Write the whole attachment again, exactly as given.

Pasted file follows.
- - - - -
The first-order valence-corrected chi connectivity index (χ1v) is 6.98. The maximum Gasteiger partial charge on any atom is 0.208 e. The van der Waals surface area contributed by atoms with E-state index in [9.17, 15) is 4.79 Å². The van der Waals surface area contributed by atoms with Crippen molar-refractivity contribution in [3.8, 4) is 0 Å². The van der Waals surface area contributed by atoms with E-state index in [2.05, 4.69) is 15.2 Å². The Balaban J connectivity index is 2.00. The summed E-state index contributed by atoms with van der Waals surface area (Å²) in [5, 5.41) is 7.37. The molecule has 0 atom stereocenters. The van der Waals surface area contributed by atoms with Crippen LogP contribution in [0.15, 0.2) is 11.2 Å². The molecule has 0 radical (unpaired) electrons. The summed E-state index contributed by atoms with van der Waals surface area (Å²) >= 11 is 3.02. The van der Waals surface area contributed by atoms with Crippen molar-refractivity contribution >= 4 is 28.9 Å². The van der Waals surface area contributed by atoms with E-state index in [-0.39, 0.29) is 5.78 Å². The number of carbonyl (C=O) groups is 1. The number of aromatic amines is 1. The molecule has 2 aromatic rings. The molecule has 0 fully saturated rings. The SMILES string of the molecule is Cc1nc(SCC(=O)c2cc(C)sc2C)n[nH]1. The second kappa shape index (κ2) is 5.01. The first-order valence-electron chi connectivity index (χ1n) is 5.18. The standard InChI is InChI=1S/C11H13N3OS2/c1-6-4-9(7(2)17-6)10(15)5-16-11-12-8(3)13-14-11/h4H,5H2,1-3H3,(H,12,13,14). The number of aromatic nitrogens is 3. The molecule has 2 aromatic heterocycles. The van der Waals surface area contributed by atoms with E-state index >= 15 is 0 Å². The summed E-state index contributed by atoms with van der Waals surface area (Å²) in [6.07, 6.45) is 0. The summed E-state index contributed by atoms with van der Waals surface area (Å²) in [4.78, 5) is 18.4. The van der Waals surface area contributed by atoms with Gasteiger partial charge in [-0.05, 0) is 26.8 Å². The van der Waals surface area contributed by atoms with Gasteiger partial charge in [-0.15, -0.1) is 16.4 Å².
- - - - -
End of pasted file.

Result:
The first-order valence-corrected chi connectivity index (χ1v) is 6.98. The maximum Gasteiger partial charge on any atom is 0.208 e. The van der Waals surface area contributed by atoms with E-state index in [9.17, 15) is 4.79 Å². The van der Waals surface area contributed by atoms with Crippen molar-refractivity contribution in [3.8, 4) is 0 Å². The van der Waals surface area contributed by atoms with E-state index in [2.05, 4.69) is 15.2 Å². The Balaban J connectivity index is 2.00. The summed E-state index contributed by atoms with van der Waals surface area (Å²) in [5, 5.41) is 7.37. The molecule has 0 atom stereocenters. The van der Waals surface area contributed by atoms with Crippen LogP contribution in [0.15, 0.2) is 11.2 Å². The molecule has 0 radical (unpaired) electrons. The summed E-state index contributed by atoms with van der Waals surface area (Å²) >= 11 is 3.02. The van der Waals surface area contributed by atoms with Crippen molar-refractivity contribution >= 4 is 28.9 Å². The van der Waals surface area contributed by atoms with E-state index in [-0.39, 0.29) is 5.78 Å². The number of carbonyl (C=O) groups is 1. The number of aromatic amines is 1. The molecule has 2 aromatic rings. The molecule has 0 fully saturated rings. The SMILES string of the molecule is Cc1nc(SCC(=O)c2cc(C)sc2C)n[nH]1. The second kappa shape index (κ2) is 5.01. The first-order valence-electron chi connectivity index (χ1n) is 5.18. The standard InChI is InChI=1S/C11H13N3OS2/c1-6-4-9(7(2)17-6)10(15)5-16-11-12-8(3)13-14-11/h4H,5H2,1-3H3,(H,12,13,14). The number of aromatic nitrogens is 3. The molecule has 2 aromatic heterocycles. The van der Waals surface area contributed by atoms with E-state index >= 15 is 0 Å². The summed E-state index contributed by atoms with van der Waals surface area (Å²) in [6.07, 6.45) is 0. The summed E-state index contributed by atoms with van der Waals surface area (Å²) in [4.78, 5) is 18.4. The van der Waals surface area contributed by atoms with Gasteiger partial charge in [-0.05, 0) is 26.8 Å². The van der Waals surface area contributed by atoms with Gasteiger partial charge in [-0.15, -0.1) is 16.4 Å².